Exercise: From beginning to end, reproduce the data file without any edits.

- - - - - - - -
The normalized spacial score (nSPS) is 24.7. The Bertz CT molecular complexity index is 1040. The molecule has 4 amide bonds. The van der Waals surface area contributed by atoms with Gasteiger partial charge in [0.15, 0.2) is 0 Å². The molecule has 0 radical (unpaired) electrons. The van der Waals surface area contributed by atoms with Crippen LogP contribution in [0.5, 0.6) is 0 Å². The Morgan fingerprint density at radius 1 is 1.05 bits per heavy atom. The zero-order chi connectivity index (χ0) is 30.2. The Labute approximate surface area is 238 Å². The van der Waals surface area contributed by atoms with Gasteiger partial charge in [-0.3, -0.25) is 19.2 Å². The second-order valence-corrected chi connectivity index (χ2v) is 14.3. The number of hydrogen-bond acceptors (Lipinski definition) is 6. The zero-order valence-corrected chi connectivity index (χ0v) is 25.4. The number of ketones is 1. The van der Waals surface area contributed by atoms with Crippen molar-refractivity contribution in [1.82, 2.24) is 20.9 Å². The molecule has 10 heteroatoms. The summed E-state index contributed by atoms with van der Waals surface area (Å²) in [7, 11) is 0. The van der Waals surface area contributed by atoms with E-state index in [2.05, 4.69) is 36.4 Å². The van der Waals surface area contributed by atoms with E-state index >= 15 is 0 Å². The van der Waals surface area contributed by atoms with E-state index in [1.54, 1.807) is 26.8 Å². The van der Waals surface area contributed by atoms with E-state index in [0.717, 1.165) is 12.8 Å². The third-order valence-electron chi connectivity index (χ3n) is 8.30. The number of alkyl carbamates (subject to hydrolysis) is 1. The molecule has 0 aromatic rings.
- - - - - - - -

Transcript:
The normalized spacial score (nSPS) is 24.7. The Bertz CT molecular complexity index is 1040. The molecule has 4 amide bonds. The van der Waals surface area contributed by atoms with Gasteiger partial charge in [0.15, 0.2) is 0 Å². The molecule has 0 radical (unpaired) electrons. The van der Waals surface area contributed by atoms with Crippen LogP contribution in [0.5, 0.6) is 0 Å². The Morgan fingerprint density at radius 1 is 1.05 bits per heavy atom. The zero-order chi connectivity index (χ0) is 30.2. The Labute approximate surface area is 238 Å². The van der Waals surface area contributed by atoms with Gasteiger partial charge in [-0.3, -0.25) is 19.2 Å². The second-order valence-corrected chi connectivity index (χ2v) is 14.3. The number of hydrogen-bond acceptors (Lipinski definition) is 6. The zero-order valence-corrected chi connectivity index (χ0v) is 25.4. The number of ketones is 1. The van der Waals surface area contributed by atoms with Crippen molar-refractivity contribution in [1.82, 2.24) is 20.9 Å². The molecule has 10 heteroatoms. The summed E-state index contributed by atoms with van der Waals surface area (Å²) in [7, 11) is 0. The van der Waals surface area contributed by atoms with E-state index in [2.05, 4.69) is 36.4 Å². The van der Waals surface area contributed by atoms with E-state index >= 15 is 0 Å². The van der Waals surface area contributed by atoms with E-state index in [1.54, 1.807) is 26.8 Å². The van der Waals surface area contributed by atoms with E-state index in [0.717, 1.165) is 12.8 Å². The third-order valence-electron chi connectivity index (χ3n) is 8.30. The number of alkyl carbamates (subject to hydrolysis) is 1. The molecule has 0 aromatic rings.